The dirty truth they both know is that Kim has fun tearing people down when she decides they deserve it. As much as she bristles at being defined in relation to anyone else, it's hard not to look at her in comparison to Walter White (Bryan Cranston), who took five seasons to admit that he did what he did because he liked it. He was good at it. Kim -- at a wildly different scale -- shares those reasons, and the smaller, less murderous scope of her descent makes her story more tragic, not less. Kim is Better Call Saul's proof of how hard it is to be good: In a broken legal system, the thrill of helping people is indistinguishable from the thrill of cutting corners. Kim wants to make a difference. She just wants to make Howard suffer even more.
Kim and Jimmy have been conning suckers on the side for years, but the fifth season went the furthest to warp her faith in "justice" as defined by the law. I keep thinking about how deadly sure of herself she is in the finale compared to how sick she made herself in the season premiere when she lied to her pro bono client for his own good. Kim spent all season moving the line, finding ways to justify what she wanted to do by framing it as the right thing to do -- even if it really was the right thing. Quitting Mesa Verde could have brought Kim back to her moral center, but by now, her motives for her pro bono work aren't altruistic. Kim wants to make a splash. She wants a high that the endless slog of public defense work will never give her.
In that sense, Kim and Jimmy are more alike than they've ever seemed: She's finally become as disillusioned as he is with coloring inside the lines. It would be reductive to say that Jimmy is just Kim in a few years' time; he may be a cautionary tale for her in some respects, but Kim, as she insists to Howard, makes her own choices for her own reasons, and they'll probably have their own consequences. Still, it's interesting to see them essentially switch roles, as Jimmy casts himself as the sad voice of reason opposite Kim, the eager grifter with a ruthlessness that overshadows his. They end the season on an inversion of the Season 4 finale, when Jimmy decided to practice law as Saul and devastated Kim with the old two-handed finger point. Here, Kim one-ups him with a pair of finger guns -- the fastest draw in the West, ready for a duel.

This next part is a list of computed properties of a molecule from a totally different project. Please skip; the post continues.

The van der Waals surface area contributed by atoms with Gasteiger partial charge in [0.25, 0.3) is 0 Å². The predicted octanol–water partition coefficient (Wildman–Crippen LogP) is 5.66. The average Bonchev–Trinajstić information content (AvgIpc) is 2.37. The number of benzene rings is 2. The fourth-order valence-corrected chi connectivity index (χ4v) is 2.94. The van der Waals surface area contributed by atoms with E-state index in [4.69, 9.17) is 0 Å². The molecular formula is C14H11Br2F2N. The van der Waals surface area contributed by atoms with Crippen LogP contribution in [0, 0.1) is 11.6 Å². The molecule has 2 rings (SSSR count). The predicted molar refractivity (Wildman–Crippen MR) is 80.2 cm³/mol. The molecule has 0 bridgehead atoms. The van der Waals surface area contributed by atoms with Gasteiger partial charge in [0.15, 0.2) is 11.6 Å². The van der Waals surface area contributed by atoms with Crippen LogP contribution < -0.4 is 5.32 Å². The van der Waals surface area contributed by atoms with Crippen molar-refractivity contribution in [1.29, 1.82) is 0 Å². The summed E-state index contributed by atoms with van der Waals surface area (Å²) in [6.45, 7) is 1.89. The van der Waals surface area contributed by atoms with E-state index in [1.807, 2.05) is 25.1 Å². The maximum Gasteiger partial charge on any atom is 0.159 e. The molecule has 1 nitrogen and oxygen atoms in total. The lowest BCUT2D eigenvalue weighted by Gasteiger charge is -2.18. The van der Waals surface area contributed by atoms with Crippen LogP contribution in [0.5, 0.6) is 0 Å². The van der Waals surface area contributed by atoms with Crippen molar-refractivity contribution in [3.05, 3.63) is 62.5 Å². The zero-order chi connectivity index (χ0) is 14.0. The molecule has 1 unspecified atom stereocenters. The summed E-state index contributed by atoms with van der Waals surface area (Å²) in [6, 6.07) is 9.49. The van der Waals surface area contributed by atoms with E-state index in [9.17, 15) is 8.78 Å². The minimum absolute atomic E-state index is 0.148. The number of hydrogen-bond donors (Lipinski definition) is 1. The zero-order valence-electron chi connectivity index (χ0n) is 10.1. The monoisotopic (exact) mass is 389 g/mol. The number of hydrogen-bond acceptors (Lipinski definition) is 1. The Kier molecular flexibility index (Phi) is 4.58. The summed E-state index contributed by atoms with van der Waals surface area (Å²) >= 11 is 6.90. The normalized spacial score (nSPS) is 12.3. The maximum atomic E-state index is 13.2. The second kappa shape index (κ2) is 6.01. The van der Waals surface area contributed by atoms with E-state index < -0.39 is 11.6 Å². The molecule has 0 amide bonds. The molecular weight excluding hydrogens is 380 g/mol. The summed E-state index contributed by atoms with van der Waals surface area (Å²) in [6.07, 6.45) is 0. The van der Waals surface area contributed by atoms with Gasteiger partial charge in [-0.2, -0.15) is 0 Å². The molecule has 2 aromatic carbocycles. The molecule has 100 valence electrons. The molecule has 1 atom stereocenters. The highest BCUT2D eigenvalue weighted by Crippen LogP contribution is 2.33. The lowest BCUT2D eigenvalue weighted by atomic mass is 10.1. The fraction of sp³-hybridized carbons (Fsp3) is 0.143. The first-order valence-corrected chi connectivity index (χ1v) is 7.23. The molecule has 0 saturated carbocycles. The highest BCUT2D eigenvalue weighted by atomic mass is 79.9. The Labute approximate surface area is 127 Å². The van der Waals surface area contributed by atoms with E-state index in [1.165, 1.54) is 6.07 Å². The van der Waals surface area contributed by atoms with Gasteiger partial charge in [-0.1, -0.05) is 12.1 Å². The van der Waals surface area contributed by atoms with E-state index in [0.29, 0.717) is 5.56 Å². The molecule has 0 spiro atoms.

When Jimmy and Kim got married, they swore to be honest with each other about the things they were most afraid to say. "I just didn't want to tell you," Jimmy said in bed, "so I thought that I should tell you." Kim and Jimmy are bonded by whatever is forbidden between them; what brings them together is also what makes them dangerous for each other. But even if neither one of them would be exactly where they are without the other, their individual choices are theirs alone, and Kim refuses to stand by while Jimmy blames himself or gets blamed for her decisions. The tragedy of Jimmy McGill is that even at his most Saul Goodman he still has his conscience, even if he's willing to ignore it. But Jimmy believes his conscience is Kim. What happens -- to him, to her, and to the show -- when Kim refuses to play the part he assigns her?
It isn't often that Better Call Saul feels like it's in direct communication with its audience, except when it's dropping Breaking Bad Easter eggs. But this is a franchise that knows too well how some fans respond to female characters who get involved in their husbands' business. "Something Unforgivable" sends the unmistakable message that Kim is not being corrupted by Jimmy, and she isn't just the catalyst for his moral descent. (If anything, it's looking less likely that Jimmy would be able to carry on as Saul Goodman if anything happens to Kim before the Breaking Bad timeline.) Kim's downfall will be her own; the bad man has not ruined the nice young lady. In Season 2 she memorably shut down Jimmy with a crisp, "You don't save me. I save me." Kim Wexler still doesn't need Jimmy McGill to save her. She doesn't need him to damn her, either.
Seasons 1-4 of Better Call Saul are available to stream on Netflix.